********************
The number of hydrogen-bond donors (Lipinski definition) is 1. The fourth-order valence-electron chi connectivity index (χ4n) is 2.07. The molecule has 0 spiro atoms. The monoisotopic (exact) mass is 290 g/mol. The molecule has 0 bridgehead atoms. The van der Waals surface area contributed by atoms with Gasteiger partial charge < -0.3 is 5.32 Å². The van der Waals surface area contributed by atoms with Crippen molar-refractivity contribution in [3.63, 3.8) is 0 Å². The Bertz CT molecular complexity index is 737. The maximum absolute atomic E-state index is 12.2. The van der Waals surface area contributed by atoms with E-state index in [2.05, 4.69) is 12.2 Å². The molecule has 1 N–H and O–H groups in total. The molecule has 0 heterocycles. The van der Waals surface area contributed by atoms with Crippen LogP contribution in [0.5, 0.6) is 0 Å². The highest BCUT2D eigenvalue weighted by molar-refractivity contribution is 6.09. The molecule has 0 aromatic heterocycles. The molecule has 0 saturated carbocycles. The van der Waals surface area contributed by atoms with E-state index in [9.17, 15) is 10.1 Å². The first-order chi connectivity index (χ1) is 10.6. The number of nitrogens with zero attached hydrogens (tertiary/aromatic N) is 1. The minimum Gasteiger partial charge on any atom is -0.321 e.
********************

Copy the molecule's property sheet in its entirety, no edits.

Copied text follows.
The number of hydrogen-bond donors (Lipinski definition) is 1. The fourth-order valence-electron chi connectivity index (χ4n) is 2.07. The molecule has 0 spiro atoms. The monoisotopic (exact) mass is 290 g/mol. The molecule has 0 bridgehead atoms. The van der Waals surface area contributed by atoms with Gasteiger partial charge < -0.3 is 5.32 Å². The van der Waals surface area contributed by atoms with Crippen molar-refractivity contribution in [3.63, 3.8) is 0 Å². The Bertz CT molecular complexity index is 737. The maximum absolute atomic E-state index is 12.2. The van der Waals surface area contributed by atoms with E-state index in [2.05, 4.69) is 12.2 Å². The molecule has 1 N–H and O–H groups in total. The molecule has 0 heterocycles. The van der Waals surface area contributed by atoms with Crippen LogP contribution in [0.5, 0.6) is 0 Å². The highest BCUT2D eigenvalue weighted by molar-refractivity contribution is 6.09. The molecule has 0 aromatic heterocycles. The molecule has 0 saturated carbocycles. The van der Waals surface area contributed by atoms with E-state index in [9.17, 15) is 10.1 Å². The first-order chi connectivity index (χ1) is 10.6. The number of nitrogens with zero attached hydrogens (tertiary/aromatic N) is 1. The minimum Gasteiger partial charge on any atom is -0.321 e.